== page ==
Karakuri Odette, Volume 1

Creator: Julietta Suzuki
U.S. Publisher: Tokyopop
ISBN: 9781427814074
Released: September 2009
Original release: 2006
Awards: Hakusensha Athena Newcomers’ Award

I was very excited when Julietta Suzuki’s Karakuri Odette was selected for the January 2011 Manga Moveable Feast. I had seen positive reviews for the series, but hadn’t gotten around to actually reading it yet. Plus, I have a thing for androids and advanced artificial intelligences (which are often, but not always the same thing)—they are some of my favorite tropes when it comes to science fiction. At six volumes Karakuri Odette was Suzuki’s first completed series. The collected volumes were published in Japan between 2006 and 2008 and the series won her a Hakusensha Athena Newcomers’ Award for Outstanding Debut. Tokyopop began the English publication of Karakuri Odette in 2009. So far, five of the six volumes have been released and the final volume is scheduled to be published later this year. After reading the first volume, I’m looking forward to reading the rest of the series.

A few weeks after she was built, Odette convinces her creator, the roboticist Professor Yoshizawa, to enroll her in a local high school. She’s a state of the art android and wants to understand just what the difference is between her and humans. Thinking he might be able to get some good data for his research out of it, Yoshizawa agrees. But her requests don’t stop there and Odette continues to ask for modifications that will make her more human-like. None of the students are supposed to know that Odette is a robot, although that doesn’t last for long; but for the most part, everyone treats her like she’s a normal high school girl. And as Odette learns more about humans, she also learns more about herself and other androids.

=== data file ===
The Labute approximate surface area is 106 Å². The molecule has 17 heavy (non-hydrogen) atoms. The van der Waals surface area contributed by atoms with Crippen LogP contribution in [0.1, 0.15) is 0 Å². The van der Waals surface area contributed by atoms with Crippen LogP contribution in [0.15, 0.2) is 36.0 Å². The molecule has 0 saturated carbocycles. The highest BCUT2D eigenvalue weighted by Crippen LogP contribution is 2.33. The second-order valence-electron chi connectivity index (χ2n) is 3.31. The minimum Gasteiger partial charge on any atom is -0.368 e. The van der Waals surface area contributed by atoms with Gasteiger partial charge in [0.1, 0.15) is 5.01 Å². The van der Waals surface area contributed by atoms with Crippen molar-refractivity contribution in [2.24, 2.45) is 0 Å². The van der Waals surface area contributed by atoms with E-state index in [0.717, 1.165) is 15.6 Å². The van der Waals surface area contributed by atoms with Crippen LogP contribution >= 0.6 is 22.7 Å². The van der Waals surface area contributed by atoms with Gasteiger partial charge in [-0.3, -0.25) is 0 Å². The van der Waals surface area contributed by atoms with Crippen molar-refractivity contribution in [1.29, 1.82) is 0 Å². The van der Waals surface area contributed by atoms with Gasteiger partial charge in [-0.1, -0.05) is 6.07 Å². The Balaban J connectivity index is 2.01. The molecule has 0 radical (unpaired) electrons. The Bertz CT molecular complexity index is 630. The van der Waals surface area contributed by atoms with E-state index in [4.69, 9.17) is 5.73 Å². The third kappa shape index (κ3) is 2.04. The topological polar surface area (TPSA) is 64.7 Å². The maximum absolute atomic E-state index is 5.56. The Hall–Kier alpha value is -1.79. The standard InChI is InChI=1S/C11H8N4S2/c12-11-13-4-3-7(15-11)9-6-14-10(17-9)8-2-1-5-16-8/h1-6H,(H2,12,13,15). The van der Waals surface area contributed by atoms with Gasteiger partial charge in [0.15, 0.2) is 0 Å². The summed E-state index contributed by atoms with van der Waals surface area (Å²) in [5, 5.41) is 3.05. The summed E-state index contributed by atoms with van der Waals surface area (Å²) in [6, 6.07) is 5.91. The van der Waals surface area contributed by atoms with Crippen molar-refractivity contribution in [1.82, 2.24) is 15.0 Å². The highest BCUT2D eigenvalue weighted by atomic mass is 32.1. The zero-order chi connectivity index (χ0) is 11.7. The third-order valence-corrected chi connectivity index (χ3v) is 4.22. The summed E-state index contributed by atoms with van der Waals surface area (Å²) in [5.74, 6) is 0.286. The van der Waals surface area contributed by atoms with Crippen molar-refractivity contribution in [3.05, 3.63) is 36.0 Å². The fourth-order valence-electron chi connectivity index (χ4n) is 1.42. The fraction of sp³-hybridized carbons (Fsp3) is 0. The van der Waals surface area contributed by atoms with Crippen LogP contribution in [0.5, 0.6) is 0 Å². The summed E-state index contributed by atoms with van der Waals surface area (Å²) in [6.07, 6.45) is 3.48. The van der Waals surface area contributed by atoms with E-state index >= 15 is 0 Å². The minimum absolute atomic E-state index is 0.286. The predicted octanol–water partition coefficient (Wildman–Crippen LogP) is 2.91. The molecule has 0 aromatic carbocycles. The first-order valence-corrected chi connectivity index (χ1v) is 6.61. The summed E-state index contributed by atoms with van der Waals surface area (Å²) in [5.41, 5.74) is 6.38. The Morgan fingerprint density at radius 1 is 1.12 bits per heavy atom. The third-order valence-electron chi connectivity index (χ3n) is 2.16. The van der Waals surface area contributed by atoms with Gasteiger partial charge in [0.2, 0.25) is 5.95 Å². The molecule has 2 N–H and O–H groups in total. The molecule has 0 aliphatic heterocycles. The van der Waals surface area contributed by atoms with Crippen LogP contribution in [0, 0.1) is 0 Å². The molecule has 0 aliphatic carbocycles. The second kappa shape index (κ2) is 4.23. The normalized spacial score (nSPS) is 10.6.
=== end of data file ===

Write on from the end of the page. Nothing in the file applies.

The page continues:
No in-depth explanation is given regarding Odette’s creation other than Professor Yoshizawa is a specialist in robotics and that he considers her his masterpiece. He also appears to find her useful to have around, but no details are really given about that, either. Personally, I would have liked to know a bit more about Odette’s development. While I found Suzuki’s artwork and character designs in Karakuri Odette to be appealing, I don’t think I would describe them as particularly stunning. However, she has done some really nice things with the art. Odette’s eyes and subdued facial expressions visually set her apart from her classmates, but the effect is marvelously subtle. Suzuki also is able to capture the good-natured eccentricity of the professor in how he dresses and behaves—an aspect of his character that isn’t immediately obvious from dialogue alone. And both his and other characters’ (especially Asao’s) frequently over-the-top reactions are a lot of fun to see.

Although there is nothing really new or groundbreaking about the first volume of Karakuri Odette when it comes to robot stories, I still found it to be quite charming and very enjoyable. Suzuki explores what it means to be human and the existence of free will which is fairly standard for the genre and somewhat expected. Even telling the story primarily from the androids’ perspectives, while slightly less common in my experience (although not by much), isn’t that unusual. However, the balance Suzuki strikes between Karakuri Odette’s more humorous elements and the serious nature of the questions it raises is utterly delightful. The story never gets too heavy, but neither is it ever too silly. Odette is closer to being human than she knows and doesn’t realize that some of the things that distinguish her as an android also help define her as a decent person. That right there is probably one of the reasons I enjoyed Karakuri Odette as much as I did and why I’ll be following the series to the end.

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